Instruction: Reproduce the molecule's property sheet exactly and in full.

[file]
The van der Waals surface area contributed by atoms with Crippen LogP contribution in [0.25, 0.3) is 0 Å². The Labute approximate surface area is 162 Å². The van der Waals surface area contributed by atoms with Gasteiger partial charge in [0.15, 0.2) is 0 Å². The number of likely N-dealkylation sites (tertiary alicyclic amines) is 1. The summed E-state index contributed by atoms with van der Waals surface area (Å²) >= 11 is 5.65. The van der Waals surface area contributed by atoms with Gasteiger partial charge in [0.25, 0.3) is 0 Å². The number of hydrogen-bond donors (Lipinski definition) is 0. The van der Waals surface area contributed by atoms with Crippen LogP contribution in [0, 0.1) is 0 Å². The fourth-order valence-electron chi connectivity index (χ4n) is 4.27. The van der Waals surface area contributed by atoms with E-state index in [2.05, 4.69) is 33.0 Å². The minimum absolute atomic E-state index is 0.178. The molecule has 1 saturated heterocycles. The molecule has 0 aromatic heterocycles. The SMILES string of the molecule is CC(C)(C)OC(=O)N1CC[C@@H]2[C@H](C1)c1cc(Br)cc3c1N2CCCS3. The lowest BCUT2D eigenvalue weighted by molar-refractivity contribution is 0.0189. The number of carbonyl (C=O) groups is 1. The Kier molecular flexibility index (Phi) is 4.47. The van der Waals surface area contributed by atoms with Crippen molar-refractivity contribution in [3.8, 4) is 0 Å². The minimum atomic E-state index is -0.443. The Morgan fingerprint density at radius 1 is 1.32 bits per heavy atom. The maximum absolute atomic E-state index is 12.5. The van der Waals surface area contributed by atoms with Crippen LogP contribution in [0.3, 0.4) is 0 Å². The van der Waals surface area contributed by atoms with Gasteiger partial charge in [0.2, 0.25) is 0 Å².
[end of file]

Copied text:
The van der Waals surface area contributed by atoms with Crippen LogP contribution in [0.25, 0.3) is 0 Å². The Labute approximate surface area is 162 Å². The van der Waals surface area contributed by atoms with Gasteiger partial charge in [0.15, 0.2) is 0 Å². The number of likely N-dealkylation sites (tertiary alicyclic amines) is 1. The summed E-state index contributed by atoms with van der Waals surface area (Å²) >= 11 is 5.65. The van der Waals surface area contributed by atoms with Gasteiger partial charge in [0.25, 0.3) is 0 Å². The number of hydrogen-bond donors (Lipinski definition) is 0. The van der Waals surface area contributed by atoms with Crippen LogP contribution in [0, 0.1) is 0 Å². The fourth-order valence-electron chi connectivity index (χ4n) is 4.27. The van der Waals surface area contributed by atoms with E-state index in [2.05, 4.69) is 33.0 Å². The minimum absolute atomic E-state index is 0.178. The molecule has 1 saturated heterocycles. The molecule has 0 aromatic heterocycles. The SMILES string of the molecule is CC(C)(C)OC(=O)N1CC[C@@H]2[C@H](C1)c1cc(Br)cc3c1N2CCCS3. The lowest BCUT2D eigenvalue weighted by molar-refractivity contribution is 0.0189. The number of carbonyl (C=O) groups is 1. The Kier molecular flexibility index (Phi) is 4.47. The van der Waals surface area contributed by atoms with Crippen molar-refractivity contribution in [3.8, 4) is 0 Å². The minimum atomic E-state index is -0.443. The Morgan fingerprint density at radius 1 is 1.32 bits per heavy atom. The maximum absolute atomic E-state index is 12.5. The van der Waals surface area contributed by atoms with Crippen LogP contribution in [0.3, 0.4) is 0 Å². The van der Waals surface area contributed by atoms with Gasteiger partial charge in [0.2, 0.25) is 0 Å².